In a powerful display of sailing, in which sustained speeds of at least 20 knots have been reached in the breezy Strait of Bonifacio, the foil-assisted Baltic 142 Canova has recently been enjoying some fine-tuning as her owner and crew put the yacht through her paces in an intense sailing programme.
In a wide variety of wind conditions, the crew and representatives from North Sails, Baltic Yachts and Canova’s rig builder Rondal have been assessing sail plan options and checking rig loadings in conjunction with the use of the yacht’s Dynamic Stability System athwartships sliding foil.
Canova was conceived as a global cruising yacht designed to carry her owner and crew at speed and in exceptional comfort for long periods of independent sailing. One of the great advantages of her DSS foil is that it reduces heel and motion, making this yacht arguably the most comfortable cruising yacht of her type in the world.
The yacht’s green credentials are impressive, too. Canova’s electric propulsion system is exceptionally quiet, environmentally friendly and has the ability to charge the yacht’s large battery bank without having to use a fossil fuel-burning engine.
“The boat has been sailing in 30 knots plus out of Porto Cervo and we are all delighted with her performance,” comments Baltic Yachts’ executive vice president Henry Hawkins, who was aboard Canova in Sardinia. “With her twin rudders she is as light as a feather on the helm and she’s extraordinarily comfortable even at speeds in excess of 20 knots.”
“We are also very pleased indeed that there have been virtually no problems as the yacht has been put through her paces in testing conditions. It’s testament to the teams who planned, designed and built Canova. I am extremely pleased with the result – she is a truly remarkable yacht,” he adds.
Canova’s experienced owner, whose input into the yacht’s design and build has been considerable from the outset, has been sailing intensively since the easing of COVID-19 pandemic restrictions. He’s had time to use the yacht’s DSS foil to good effect and with the 9m sliding appendage extended to leeward, pitching motion is dramatically reduced and the reduction in heel angle has far exceeded expectations, improving all-round comfort.
With the 9m sliding appendage extended to leeward, pitching motion is dramatically reduced and the reduction in heel angle has far exceeded expectations, improving all-round comfort...
Hawkins reported that Canova’s owner was particularly impressed with the behaviour of the yacht in fresh conditions when reefing. “With the main de-powered as the reef is put in there’s always the danger of the boom being a problem with everything bouncing about, but with the foil deployed there’s extra stability and much less motion which is a terrific safety factor in these conditions,” he explains.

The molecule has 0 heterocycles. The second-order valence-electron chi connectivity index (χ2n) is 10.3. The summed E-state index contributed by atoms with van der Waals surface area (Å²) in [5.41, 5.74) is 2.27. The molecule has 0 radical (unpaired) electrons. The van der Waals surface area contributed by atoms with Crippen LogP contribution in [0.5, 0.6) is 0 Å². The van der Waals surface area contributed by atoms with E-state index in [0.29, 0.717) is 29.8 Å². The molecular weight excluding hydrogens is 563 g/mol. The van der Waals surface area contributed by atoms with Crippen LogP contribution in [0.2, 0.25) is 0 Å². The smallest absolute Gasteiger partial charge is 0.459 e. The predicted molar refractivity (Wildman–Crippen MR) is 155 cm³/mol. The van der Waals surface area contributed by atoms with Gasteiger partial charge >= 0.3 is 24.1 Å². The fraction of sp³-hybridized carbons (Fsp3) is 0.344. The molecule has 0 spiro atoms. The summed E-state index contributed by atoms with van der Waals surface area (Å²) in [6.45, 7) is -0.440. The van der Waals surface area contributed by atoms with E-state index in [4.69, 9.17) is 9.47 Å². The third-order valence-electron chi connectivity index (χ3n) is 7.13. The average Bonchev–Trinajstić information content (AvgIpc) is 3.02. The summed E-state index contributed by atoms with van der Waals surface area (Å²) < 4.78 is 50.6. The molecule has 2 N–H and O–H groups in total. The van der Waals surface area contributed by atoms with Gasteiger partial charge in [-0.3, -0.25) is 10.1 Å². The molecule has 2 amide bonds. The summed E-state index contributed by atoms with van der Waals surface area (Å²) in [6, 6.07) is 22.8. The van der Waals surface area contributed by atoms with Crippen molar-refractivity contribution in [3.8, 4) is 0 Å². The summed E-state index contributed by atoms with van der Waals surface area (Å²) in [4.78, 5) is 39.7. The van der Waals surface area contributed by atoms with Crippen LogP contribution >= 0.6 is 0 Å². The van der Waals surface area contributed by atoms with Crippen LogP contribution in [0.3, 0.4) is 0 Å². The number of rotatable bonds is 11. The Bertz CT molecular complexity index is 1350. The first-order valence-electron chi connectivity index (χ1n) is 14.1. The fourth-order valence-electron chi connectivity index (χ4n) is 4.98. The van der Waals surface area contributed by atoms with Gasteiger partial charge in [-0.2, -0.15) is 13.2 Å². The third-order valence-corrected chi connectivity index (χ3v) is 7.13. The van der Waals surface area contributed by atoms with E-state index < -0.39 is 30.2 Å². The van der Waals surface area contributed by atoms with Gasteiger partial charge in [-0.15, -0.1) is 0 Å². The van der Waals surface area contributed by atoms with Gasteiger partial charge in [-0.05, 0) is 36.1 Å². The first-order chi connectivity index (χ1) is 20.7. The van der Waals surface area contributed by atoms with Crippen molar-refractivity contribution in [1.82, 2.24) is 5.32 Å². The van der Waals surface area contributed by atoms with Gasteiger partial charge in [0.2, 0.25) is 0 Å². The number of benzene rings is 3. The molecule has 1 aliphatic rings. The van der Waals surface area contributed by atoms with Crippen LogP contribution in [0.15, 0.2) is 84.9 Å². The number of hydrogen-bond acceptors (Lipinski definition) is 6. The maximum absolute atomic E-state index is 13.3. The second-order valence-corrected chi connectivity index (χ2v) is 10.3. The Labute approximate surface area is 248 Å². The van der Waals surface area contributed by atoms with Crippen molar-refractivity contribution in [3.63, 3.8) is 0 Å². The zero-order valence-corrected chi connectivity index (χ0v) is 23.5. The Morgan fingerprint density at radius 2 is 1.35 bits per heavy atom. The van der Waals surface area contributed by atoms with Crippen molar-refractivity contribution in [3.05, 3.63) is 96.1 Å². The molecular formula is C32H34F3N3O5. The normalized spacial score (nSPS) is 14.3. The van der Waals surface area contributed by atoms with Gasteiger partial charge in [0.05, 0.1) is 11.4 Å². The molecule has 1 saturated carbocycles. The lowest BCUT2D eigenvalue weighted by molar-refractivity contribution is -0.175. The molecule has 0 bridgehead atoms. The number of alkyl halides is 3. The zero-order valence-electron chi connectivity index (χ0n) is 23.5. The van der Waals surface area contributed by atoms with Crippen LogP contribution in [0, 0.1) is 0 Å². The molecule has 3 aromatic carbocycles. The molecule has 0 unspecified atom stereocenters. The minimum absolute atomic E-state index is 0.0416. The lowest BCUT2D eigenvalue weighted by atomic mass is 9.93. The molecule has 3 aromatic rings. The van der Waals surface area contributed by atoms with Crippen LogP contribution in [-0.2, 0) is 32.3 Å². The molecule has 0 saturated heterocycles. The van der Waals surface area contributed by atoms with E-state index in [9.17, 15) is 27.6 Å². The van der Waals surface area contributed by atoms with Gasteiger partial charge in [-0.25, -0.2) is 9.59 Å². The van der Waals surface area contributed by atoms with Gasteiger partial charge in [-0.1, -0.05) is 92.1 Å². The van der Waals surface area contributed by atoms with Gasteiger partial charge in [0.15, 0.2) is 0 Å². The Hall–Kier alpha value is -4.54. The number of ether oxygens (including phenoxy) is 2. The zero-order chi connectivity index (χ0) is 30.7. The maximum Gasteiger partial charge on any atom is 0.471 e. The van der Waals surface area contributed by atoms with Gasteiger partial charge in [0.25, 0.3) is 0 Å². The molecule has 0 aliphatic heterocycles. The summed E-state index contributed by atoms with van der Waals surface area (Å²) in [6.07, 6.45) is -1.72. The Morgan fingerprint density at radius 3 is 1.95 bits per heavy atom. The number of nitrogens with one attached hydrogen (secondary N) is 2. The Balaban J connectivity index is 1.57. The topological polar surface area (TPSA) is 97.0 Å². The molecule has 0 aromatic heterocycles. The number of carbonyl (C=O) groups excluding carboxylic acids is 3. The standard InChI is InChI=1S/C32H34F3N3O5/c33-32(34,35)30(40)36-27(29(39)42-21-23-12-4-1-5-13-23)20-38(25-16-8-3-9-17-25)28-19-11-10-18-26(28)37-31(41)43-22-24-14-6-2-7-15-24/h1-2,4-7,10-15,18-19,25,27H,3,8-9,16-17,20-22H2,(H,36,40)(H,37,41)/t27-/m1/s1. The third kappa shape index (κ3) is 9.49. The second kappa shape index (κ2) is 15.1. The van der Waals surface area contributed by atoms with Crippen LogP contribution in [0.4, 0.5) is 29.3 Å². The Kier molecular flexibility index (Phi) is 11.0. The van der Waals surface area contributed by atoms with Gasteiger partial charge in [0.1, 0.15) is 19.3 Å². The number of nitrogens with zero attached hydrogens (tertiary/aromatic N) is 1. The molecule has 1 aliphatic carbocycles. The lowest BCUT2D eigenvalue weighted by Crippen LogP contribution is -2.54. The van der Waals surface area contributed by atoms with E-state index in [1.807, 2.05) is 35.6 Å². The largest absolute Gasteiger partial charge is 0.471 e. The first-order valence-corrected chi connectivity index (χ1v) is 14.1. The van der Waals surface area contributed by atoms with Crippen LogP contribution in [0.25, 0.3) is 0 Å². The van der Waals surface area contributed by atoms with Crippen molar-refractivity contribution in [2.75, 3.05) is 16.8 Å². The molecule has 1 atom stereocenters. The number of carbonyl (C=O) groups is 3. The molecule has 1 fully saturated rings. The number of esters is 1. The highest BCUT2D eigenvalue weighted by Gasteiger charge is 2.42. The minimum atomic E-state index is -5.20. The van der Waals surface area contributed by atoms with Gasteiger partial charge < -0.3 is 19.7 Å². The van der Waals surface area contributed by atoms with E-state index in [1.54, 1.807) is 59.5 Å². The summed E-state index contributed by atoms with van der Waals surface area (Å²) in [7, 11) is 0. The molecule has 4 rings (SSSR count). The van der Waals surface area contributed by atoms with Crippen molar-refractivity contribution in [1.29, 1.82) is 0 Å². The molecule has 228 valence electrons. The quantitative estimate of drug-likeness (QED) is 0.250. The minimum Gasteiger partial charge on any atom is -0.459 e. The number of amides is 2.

Canova’s owner and crew have also been getting used to the powerful sail plan. A square top mainsail is set on a carbon spar which can be adjusted by two sets of deflectors, or running check-stays, and masthead backstays. At full hoist, all three have to be eased and then re-set, to allow the square top main to move across during a tack or gybe, but with one reef in, only the lower deflectors have to be eased. With two reefs in, the mainsail headboard is below the lower deflector allowing the yacht to be tacked or gybed with no need to attend to deflectors or backstays.
“The intention has always been to sail normally with one reef in for cruising and with this reduced main and a self-tacking staysail set she is very easy indeed to handle,” says Hawkins. The crew have also been assessing the unusual quadrilateral headsail with its dual sheeting arrangement offering a multitude of trimming options. It’s currently designed to be used in a maximum of 21 knots of apparent wind, but there’s a feeling it could be very effective at higher wind speeds.
The yacht’s diesel electric power plant and hydro-generation system have also exceeded expectations with the main propulsion Danfoss motor generating up to 33kW when driven by the yacht’s propeller when sailing. “Its efficiency is such that we are having to make a few adjustments to the electric motor’s water-cooling system when it’s operating as a generator,” adds Hawkins.
Another success has been the effectiveness of the Saildrive Propulsion System (SPS) comprising a leg which rotates through 340-degrees, negating the need for a separate stern thruster. In conjunction with the powerful bow thruster, Canova’s close quarters manoeuvring can be controlled precisely at low speeds in all wind conditions.
With the end of the summer season in the Mediterranean in sight Canova’s owner is planning the next stage of a global adventure, which will entail either a transatlantic crossing this winter or a passage to the south Atlantic.
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